Mycotoxins affect the health and performance of pigs, so it’s essential to conduct a full mycotoxin risk assessment. A holistic approach will make it easier to understand each producer’s situation and how to deal with mycotoxins.
Pigs are the farm animals that are most sensitive to mycotoxins. Aflatoxins suppress the immune system, but the first sign of dietary aflatoxin contamination is a reduction in feed intake. Clinical signs, depending on the level of contamination, range from reduced growth to hepatosis and death.
Among the trichothecenes, deoxynivalenol and T-2 toxin are the most relevant for the pig industry. T-2 toxin inhibits feed intake, while deoxynivalenol also reduces feed intake, slows down pig growth and also causes vomiting. Ochratoxins are both hepatotoxic and nephrotoxic, while also causing other chronic toxicities. Reduced growth, decreased weight gain and renal lesions are symptoms of ochratoxin intoxication. Zearalenone mainly causes oestrogenic effects in pigs. In pregnant sows it increases the occurrence of abortions and stillbirths. Feed contamination leads to swelling and reddening of the vulva, false heats and false pregnancy in non-pregnant sows. Fumonisins target the liver, lungs and pancreas and cause pulmonary oedema in pigs.
From the field to the feed, mycotoxin production is a cumulative process. It is controlled by several factors, the most important being climatic conditions and agronomic practices during cultivation. However, each mycotoxin has its own pattern of development, so crop contamination is different each year, both in terms of quantity and mycotoxin type. This means that the risk is ever-present and ever-changing.
There are several options for identifying mycotoxin risk. A forecast of crop contamination is available through prediction models, such as MycoMan Predict, which was developed by Adisseo and Syngenta in partnership. Harvest surveys provide analytical values of mycotoxins in maize and wheat, both post-harvest levels and levels before storage. These 2 tools establish the risk of mycotoxin contamination for all the coming year, allowing corrective measure to be put in place. For example, contaminated batches can be discarded or diluted in the feed mill.
2 types of mycotoxin tests are available:
Rapid test kits provide results in a few minutes, but they do not detect masked mycotoxins. If they are used for raw materials, it is possible to miss important ingredients with inclusion rates below 5-10%. Small inclusions with high contamination rates can cause significant contamination of the finished feed. For example, cereal co-products such as DDGS or bran often have higher levels of contamination than the original grain. Analytical methods, including thin-layer-chromatography (TLC), enzyme-linked immunosorbent assay (ELISA) and immunosensor-based methods, can identify a variety of mycotoxins and have been widely used for rapid screening. High-performance liquid chromatography (HPLC) with fluorescence detection (FD) and mass spectrometry detection (MS) are normally used for confirmation and reference purposes.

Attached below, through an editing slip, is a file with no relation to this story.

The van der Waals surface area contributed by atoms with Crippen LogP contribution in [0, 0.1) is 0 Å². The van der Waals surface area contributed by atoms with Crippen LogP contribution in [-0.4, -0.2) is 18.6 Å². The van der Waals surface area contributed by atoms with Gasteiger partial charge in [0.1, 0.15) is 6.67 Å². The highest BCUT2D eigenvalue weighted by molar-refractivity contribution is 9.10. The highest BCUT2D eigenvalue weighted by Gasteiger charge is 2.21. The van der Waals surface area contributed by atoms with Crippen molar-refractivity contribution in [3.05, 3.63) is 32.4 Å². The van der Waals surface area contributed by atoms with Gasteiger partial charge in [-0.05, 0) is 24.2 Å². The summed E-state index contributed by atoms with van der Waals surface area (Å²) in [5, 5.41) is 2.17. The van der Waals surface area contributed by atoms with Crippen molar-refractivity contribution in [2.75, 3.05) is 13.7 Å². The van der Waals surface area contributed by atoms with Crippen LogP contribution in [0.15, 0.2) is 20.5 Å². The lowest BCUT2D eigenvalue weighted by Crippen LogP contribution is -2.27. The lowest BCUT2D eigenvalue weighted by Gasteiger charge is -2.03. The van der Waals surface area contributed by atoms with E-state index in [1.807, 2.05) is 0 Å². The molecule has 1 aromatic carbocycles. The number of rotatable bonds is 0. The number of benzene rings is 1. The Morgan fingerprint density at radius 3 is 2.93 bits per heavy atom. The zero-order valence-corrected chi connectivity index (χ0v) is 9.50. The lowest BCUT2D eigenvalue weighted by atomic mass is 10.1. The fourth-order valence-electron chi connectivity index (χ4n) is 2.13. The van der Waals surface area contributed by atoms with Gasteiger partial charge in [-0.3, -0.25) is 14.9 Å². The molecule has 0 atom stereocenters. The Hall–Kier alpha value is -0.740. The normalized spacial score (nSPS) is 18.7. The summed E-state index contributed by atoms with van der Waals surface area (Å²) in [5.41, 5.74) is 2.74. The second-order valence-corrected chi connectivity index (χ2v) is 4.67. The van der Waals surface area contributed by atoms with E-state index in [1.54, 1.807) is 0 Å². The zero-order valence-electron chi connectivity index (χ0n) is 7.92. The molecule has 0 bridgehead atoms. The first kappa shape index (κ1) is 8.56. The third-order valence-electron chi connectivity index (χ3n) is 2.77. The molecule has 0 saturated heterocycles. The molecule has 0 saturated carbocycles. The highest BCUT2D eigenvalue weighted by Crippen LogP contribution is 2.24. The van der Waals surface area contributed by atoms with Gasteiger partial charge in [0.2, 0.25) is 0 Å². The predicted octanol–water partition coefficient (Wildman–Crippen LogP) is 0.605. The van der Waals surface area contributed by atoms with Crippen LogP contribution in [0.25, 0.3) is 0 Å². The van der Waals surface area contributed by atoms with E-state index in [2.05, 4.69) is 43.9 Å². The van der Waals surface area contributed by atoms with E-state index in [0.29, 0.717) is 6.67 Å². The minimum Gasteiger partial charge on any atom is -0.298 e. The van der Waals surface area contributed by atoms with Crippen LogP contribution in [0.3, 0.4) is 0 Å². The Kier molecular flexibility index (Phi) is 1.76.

Although it’s important to know the levels of each mycotoxin challenge, this data alone doesn’t help the feed producer decide what to do. It’s essential to conduct a full mycotoxin risk assessment in order to put a comprehensive mycotoxin management programme in place.
Mycotoxin risk assessment is the scientific evaluation of the probability of known or potential adverse health effects occurring, resulting from the exposure of animals to mycotoxins. This can be achieved with the MycoMan Mobile App.
MycoMan offers a simple way of evaluating the mycotoxin challenge for a specific group of animals and is used to calculate the dose of mycotoxin deactivator required to effectively control mycotoxins. This fast, user-friendly mycotoxin management tool complements information from mycotoxin analysis, helping feed and animal producers to manage mycotoxins for better animal health and performance.
The addition of mycotoxin binders/deactivators to diets contaminated with mycotoxins is considered to be the most promising dietary approach to reduce the negative effect of mycotoxins.
An effective mycotoxin deactivator should adsorb polar mycotoxins (such as aflatoxin) and bio-inactivate non-absorbable mycotoxins (such as trichothecenes). It should be able to support animals in metabolising and detoxifying mycotoxins, which are metabolised very fast and can escape adsorption and even biotransformation in the body. This is why adding mycotoxin deactivators to ingredients to support immunity, the antioxidant system and health during mycotoxin exposure is key to optimal protection. At Adisseo we believe that understanding each producer’s situation by taking a holistic approach is the best way to deal with mycotoxins and thus protect animals.
The MycoMan Mobile App is available from the Apple and Play app stores.